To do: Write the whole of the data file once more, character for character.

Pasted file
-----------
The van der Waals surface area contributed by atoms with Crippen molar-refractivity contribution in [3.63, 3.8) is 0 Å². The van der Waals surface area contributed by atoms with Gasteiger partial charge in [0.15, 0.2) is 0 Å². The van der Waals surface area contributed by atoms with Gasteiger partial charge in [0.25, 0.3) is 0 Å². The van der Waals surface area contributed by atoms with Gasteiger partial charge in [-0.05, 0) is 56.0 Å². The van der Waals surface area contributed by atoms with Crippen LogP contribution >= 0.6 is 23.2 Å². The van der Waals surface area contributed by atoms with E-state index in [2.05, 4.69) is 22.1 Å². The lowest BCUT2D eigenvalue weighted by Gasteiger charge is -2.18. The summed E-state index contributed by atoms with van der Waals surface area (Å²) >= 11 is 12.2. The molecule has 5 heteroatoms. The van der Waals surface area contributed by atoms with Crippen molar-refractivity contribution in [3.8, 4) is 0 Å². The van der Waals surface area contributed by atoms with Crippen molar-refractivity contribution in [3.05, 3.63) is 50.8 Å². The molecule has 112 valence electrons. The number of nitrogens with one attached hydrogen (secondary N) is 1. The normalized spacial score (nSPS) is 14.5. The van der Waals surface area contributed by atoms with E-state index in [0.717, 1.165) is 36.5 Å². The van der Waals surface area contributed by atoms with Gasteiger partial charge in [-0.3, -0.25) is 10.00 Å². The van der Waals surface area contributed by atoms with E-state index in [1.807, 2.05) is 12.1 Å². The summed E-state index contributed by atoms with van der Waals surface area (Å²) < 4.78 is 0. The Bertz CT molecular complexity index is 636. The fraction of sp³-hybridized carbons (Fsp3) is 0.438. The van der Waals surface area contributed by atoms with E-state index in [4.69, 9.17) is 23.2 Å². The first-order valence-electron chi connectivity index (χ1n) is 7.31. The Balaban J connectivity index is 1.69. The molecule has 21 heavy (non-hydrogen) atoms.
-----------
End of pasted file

The van der Waals surface area contributed by atoms with Crippen molar-refractivity contribution in [3.63, 3.8) is 0 Å². The van der Waals surface area contributed by atoms with Gasteiger partial charge in [0.15, 0.2) is 0 Å². The van der Waals surface area contributed by atoms with Gasteiger partial charge in [0.25, 0.3) is 0 Å². The van der Waals surface area contributed by atoms with Gasteiger partial charge in [-0.05, 0) is 56.0 Å². The van der Waals surface area contributed by atoms with Crippen LogP contribution >= 0.6 is 23.2 Å². The van der Waals surface area contributed by atoms with E-state index in [2.05, 4.69) is 22.1 Å². The lowest BCUT2D eigenvalue weighted by Gasteiger charge is -2.18. The summed E-state index contributed by atoms with van der Waals surface area (Å²) >= 11 is 12.2. The molecule has 5 heteroatoms. The van der Waals surface area contributed by atoms with Crippen molar-refractivity contribution in [3.8, 4) is 0 Å². The van der Waals surface area contributed by atoms with Crippen molar-refractivity contribution in [3.05, 3.63) is 50.8 Å². The molecule has 112 valence electrons. The number of nitrogens with one attached hydrogen (secondary N) is 1. The normalized spacial score (nSPS) is 14.5. The van der Waals surface area contributed by atoms with E-state index in [0.717, 1.165) is 36.5 Å². The van der Waals surface area contributed by atoms with Gasteiger partial charge in [-0.3, -0.25) is 10.00 Å². The van der Waals surface area contributed by atoms with E-state index in [1.807, 2.05) is 12.1 Å². The summed E-state index contributed by atoms with van der Waals surface area (Å²) < 4.78 is 0. The Bertz CT molecular complexity index is 636. The fraction of sp³-hybridized carbons (Fsp3) is 0.438. The van der Waals surface area contributed by atoms with E-state index in [4.69, 9.17) is 23.2 Å². The first-order valence-electron chi connectivity index (χ1n) is 7.31. The Balaban J connectivity index is 1.69. The molecule has 21 heavy (non-hydrogen) atoms.